Sarah's Roses, Book I: Roses of Blue

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Chapter VII

Chapter VII

I had lost Sammy, and I felt the loss keenly. I missed having someone to talk too, some to tell all my secrets too. Losing a friend is truly like losing a part of your soul. Yet, at the same time, I gained uncle Andrew.He had always been kind to me, but after that time in my room, he became gentle and affectionate in a fatherly way. That conversation had brought us closer. I still didn’t see much of him; Uncle Andrew always had business to attend too, but he would make time for me every day. In the evenings I would read to him, or he would read to me, then I would practice my music for him and he would complement me while at the same time encouraging me to do better.

I only wished I could have the same connection with my aunt Helen, but we were distant. I tried my best to please her, to do things the way she liked. I did manage to get her to not always been upset with me, but I never quite accomplished what I wanted most from her. I couldn’t get her to love me! I couldn’t even get her to fully approve of me. I was incomplete in her eyes, I was something that shouldn’t have happened, and I guess that hindered her from being able to like me. What made it harder was there was no one to pour my heart too, with Sammy gone. I didn’t feel comfortable complaining to uncle Andrew, I didn’t want him to feel bad that my aunt couldn’t love me. Before I had always had Sammy’s listening ear, now Sammy was gone, but still I needed someone to talk too about matters of the heart. So I turned to the one person on earth I felt I could truly trust. Elsie. Elsie was wise and mature beyond her years. She would always hear me out and comfort me, while at the same time trying to help me to understand my aunt. Pretty soon Elsie became my confident in everything...almost everything. There was one topic on which I wanted most to talk to someone about, but it was the one topic that I had to avoid. The topic of my illegitimacy.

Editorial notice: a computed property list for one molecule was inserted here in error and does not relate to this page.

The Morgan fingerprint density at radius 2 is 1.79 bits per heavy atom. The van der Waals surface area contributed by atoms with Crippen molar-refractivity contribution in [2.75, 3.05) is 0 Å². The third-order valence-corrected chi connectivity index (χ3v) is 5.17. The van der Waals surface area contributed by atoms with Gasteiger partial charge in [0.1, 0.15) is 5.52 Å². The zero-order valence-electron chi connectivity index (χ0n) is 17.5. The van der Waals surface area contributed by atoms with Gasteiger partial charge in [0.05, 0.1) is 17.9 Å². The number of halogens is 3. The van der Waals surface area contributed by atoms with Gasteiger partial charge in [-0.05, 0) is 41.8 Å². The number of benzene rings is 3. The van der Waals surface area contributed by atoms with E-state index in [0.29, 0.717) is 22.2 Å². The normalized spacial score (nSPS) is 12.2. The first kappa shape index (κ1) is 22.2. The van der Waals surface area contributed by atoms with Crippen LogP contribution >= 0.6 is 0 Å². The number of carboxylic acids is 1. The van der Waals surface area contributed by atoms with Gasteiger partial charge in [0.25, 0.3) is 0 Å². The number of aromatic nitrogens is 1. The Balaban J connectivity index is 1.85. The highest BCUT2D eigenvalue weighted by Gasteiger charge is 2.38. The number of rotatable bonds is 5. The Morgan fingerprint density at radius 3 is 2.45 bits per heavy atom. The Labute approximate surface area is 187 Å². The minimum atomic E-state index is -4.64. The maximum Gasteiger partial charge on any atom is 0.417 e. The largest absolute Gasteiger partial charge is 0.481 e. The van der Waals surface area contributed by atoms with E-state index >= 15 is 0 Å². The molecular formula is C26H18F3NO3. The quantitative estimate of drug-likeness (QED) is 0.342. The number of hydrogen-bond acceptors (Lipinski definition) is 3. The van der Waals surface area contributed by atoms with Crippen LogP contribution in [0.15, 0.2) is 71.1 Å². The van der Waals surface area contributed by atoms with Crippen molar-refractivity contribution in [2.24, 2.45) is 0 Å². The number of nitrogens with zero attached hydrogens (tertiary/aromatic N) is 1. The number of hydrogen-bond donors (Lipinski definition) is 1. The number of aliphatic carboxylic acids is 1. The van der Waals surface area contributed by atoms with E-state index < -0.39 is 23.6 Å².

My aunt’s cold attitude towards me did not make me feel any easier about it. I was constantly clouded with the feeling that maybe I was a mistake after all; maybe it would have been better for everyone if I hadn’t been born. What was the meaning of my life if I was a burden to everyone? Was my one purpose in life to simply cover up the fact of who and what I really was? It was the only dark cloud that hung me day and night in an otherwise very happy atmosphere. I knew everything everyone thought about me was a lie, and I often wondered would they all still like me if they ever knew the truth? Would Em still tell me that I was as much a dear as my mother was, would Ben still tell me that watching me grow was just like the joy of having Evelyn growing up for a second time. Would my tutor still be as praising and content with me? What if the dark secret was to come out, what would they think of me? The only people I could be fully sure of were my uncle and Elsie. I knew that no matter what people said about me, Elsie would never leave me or think any worse of me for being a bastard. It was a very comforting peace of knowledge. As for Uncle Andrew, he was the only one who knew the full truth and didn’t seem to mind. He was so busy though, I didn’t want to burden him with my little cares. So I kept them to myself and would brood over them from time to time, when feelings of despair would come over me. At moments like those I would press to mother’s old dress and talk to her. I would ask her about everything and wish she could answer me. Silence was the only answer I ever got and I realized that silence was the only answer I would ever get and I would just have to be content with it.

One more important event that happened in my childhood was the appearance of Jeff in my life.